Brera is synonymous with the artistic heart of the city. In fact, as you stroll along the streets of this ancient district, you cannot help but be enchanted by its almost surreal atmosphere boasting small artisan’s workshops or quaint stores selling canvases and paints. Additionally, Brera is home to the impressive Accademia di Belle Arti, where visitors can admire Milan’s famous painting collection at the Pinacoteca (the Brera Picture Gallery), the historic Biblioteca Nazionale Braidense (Braidense National Library) , the Museo Astronomico (The Astronomical Museum), the oldest scientific research institute in the city and the Giardino Botanico (Botanical Gardens), an evocative green space located.
Dedicated to the ones interested in the history of Santa Maria del Monte, it includes and shows romanesque sculptures, precious miniatures, a collection of important paintings of Giuseppe Baroffio Dall’Aglio and a section of sacred art from the 20th century.
You'll find 20th-century bright rooms but also hidden old rooms situated under the Sanctuary, with remains of fifteenth-century frescos. The museum includes also a beautiful terrace with one of the most beautiful views in Lombardia.
The Madonna con il Bambino by Domenico and Lanfranco from Ligurno is the symbol painting of the museum.
The Accademia Museum (Gallerie dell'Accademia) is part of a complex including the church of Santa Maria della Carità, the homonymous Scuola Grande (the original entrance is now the main access to the museum) and the Monastery of the Canonici Lateranensi (the complex was in use until the beginning of the XIX century).
The gallery take its name from the Accademia delle Belle Arti (Art Accademy) who opened the building and shared the sites until few years ago (2004).
The operas preserved inside the Gallery are many and of inestimable value. Most of the painting comes from a period between the XIV and the XVIII century, the most important authors are Carpaccio, Bellini, Tintoretto, Tiziano. Also many sculptures and drawing can be admired, amongst them the vitruvian man by Leonardo da Vinci, exposed only few periods. Initially the museum was operating as didactic and restoration of art operas centre.
The Correr Museum offers a real opportunity to know the Art and History of Venice. In the Napoleonic wing that was during the 19th century house of kings and emperors with their impressive neoclassical rooms, we find an important collection of works of one of the greatest sculptors of that time, Antonio Canova (1757-1822). In this museum we can also visit the New Magistrates, "Procuratie Nuove", which were designed between 1552-1616 by the architect Vincenzo Scamozzi and where once the most important civic authorities of the Republic of Venice were housed.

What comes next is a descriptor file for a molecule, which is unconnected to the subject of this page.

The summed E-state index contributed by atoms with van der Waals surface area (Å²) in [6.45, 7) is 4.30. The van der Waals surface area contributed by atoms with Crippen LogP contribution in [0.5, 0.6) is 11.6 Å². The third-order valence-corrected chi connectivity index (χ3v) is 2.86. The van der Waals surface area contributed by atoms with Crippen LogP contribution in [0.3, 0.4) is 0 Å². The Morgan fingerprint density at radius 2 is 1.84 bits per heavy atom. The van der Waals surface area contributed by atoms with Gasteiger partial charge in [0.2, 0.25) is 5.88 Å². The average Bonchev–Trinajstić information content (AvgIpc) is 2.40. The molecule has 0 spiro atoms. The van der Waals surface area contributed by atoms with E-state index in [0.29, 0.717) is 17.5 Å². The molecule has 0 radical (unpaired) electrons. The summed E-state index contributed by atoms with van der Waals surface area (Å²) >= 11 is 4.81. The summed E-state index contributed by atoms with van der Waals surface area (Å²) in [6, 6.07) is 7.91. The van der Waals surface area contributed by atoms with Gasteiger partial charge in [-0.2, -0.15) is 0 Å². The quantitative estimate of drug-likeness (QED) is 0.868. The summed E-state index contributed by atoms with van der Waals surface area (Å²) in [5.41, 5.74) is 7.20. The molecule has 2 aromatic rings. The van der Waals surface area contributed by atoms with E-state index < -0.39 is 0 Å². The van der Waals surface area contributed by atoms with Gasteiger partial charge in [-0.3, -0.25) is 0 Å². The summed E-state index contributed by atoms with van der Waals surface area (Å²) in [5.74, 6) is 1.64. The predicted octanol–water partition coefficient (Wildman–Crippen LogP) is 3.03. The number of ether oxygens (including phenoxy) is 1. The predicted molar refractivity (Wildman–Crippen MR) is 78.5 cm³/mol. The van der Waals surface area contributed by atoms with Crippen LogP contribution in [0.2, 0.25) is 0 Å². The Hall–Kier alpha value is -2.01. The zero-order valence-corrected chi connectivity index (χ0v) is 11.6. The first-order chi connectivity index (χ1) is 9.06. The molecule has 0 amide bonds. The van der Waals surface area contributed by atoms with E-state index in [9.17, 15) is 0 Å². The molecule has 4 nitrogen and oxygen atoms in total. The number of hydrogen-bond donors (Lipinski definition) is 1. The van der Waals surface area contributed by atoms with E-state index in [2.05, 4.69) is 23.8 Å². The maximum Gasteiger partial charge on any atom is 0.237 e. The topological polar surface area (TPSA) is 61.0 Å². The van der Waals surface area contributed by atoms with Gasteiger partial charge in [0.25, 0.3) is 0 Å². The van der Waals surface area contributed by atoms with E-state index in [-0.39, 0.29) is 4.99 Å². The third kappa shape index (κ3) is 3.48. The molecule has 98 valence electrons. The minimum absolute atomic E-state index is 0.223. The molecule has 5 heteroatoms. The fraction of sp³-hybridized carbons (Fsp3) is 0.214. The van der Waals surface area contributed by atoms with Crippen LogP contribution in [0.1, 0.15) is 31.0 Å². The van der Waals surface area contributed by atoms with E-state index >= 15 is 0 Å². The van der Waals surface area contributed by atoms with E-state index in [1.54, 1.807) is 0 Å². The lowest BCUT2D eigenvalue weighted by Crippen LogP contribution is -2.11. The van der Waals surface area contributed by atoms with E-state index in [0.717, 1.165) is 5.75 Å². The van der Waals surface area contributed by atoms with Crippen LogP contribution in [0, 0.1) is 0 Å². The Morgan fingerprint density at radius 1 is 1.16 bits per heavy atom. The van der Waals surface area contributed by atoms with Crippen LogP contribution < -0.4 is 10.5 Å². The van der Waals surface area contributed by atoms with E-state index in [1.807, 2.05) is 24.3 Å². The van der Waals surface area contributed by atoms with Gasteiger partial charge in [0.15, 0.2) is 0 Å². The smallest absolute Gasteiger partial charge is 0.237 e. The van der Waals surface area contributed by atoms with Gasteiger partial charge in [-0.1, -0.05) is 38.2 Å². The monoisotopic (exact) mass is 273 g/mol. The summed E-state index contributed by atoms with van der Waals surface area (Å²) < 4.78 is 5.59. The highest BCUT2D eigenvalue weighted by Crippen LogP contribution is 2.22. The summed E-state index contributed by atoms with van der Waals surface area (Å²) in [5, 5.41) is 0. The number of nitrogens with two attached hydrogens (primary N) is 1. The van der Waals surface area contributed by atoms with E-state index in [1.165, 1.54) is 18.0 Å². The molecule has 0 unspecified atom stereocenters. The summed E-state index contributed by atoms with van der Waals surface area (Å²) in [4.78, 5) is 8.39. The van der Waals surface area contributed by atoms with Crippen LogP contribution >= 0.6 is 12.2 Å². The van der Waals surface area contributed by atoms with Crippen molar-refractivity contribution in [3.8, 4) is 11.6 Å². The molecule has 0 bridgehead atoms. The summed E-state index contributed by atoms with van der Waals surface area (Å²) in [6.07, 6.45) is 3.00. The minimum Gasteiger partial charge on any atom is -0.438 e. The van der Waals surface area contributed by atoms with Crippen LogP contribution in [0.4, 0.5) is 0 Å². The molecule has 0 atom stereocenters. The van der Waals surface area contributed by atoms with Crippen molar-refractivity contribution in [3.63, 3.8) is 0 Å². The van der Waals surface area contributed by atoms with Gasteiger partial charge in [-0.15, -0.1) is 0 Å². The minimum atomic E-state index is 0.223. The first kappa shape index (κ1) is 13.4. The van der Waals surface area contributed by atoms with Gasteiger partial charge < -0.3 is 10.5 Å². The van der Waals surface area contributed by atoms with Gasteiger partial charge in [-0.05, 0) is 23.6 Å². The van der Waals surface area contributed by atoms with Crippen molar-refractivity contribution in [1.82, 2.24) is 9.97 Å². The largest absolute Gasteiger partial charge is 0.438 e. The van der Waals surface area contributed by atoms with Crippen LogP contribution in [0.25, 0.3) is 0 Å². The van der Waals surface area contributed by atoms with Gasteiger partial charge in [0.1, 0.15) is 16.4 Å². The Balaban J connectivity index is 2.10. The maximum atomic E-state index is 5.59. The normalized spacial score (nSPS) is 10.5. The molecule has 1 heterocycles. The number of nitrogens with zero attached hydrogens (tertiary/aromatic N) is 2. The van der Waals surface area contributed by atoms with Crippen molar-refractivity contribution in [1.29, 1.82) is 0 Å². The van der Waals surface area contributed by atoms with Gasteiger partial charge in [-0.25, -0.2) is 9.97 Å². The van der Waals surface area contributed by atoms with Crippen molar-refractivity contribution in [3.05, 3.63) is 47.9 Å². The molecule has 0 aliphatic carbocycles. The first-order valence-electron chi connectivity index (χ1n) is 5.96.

In these spacious rooms, currently there are collections that document various aspects of the city's history, such as public institutions, daily life, naval achievements and local festivals. On the second floor is the exhibition of the Art Collection covering the period from the beginning of Venetian painting to the 16th century; also here we can find other incomparable masterpieces.
The National Marc Chagall museum, was created by the artist's will to bring together in one purpose-built place his most important biblical works : the 17 paintings which make up the Biblical Message.
The permanent collection is the biggest public collection of works by Marc Chagall. It is organized around the set of works produced by the painter on the Old Testament themes, supplemented by a large number of works of secular or religious inspiration: over 400 painting, gouaches, drawings, wash drawings and pastels. The museum offers the visitor a first room containing twelve large-size paintings illustrating the first two books of the Old Testament, Genesis and Exodus. In a second, smaller hexagonal room are five compositions on the theme of the Song of Songs, another Old Testament book. Audio-guides in French, English, German, Italian, Russian, Japanese, Chinese and Spanish .
Visiting the Galleria dell’Accademia, you're most likely target are the magnificent giant marble sculptures created by Michelangelo, and above all, the glorious David. If you explore the museum with a bit more time, the Accademia will offer you much more in the less crowded halls, satisfying any curiosity for botany, music, art symbols and painting techniques.
The Accademia welcomes the visitor in the Hall of the Colossus, name taken from the huge models of the Dioscuri of Montecavallo which were displayed in this large hall in the 19th century. It now hosts in the center the plaster model for the stunning marble sculpture of Giambologna’s Rape of the Sabine Women. Giambologna prepared the model as an exercise in creating a tightly-knit group of three figures from just one large block of marble. He did not actually name the sculpture, it was meant to be as a “simple” exercise of skill and it became the first example of such magnificent talent.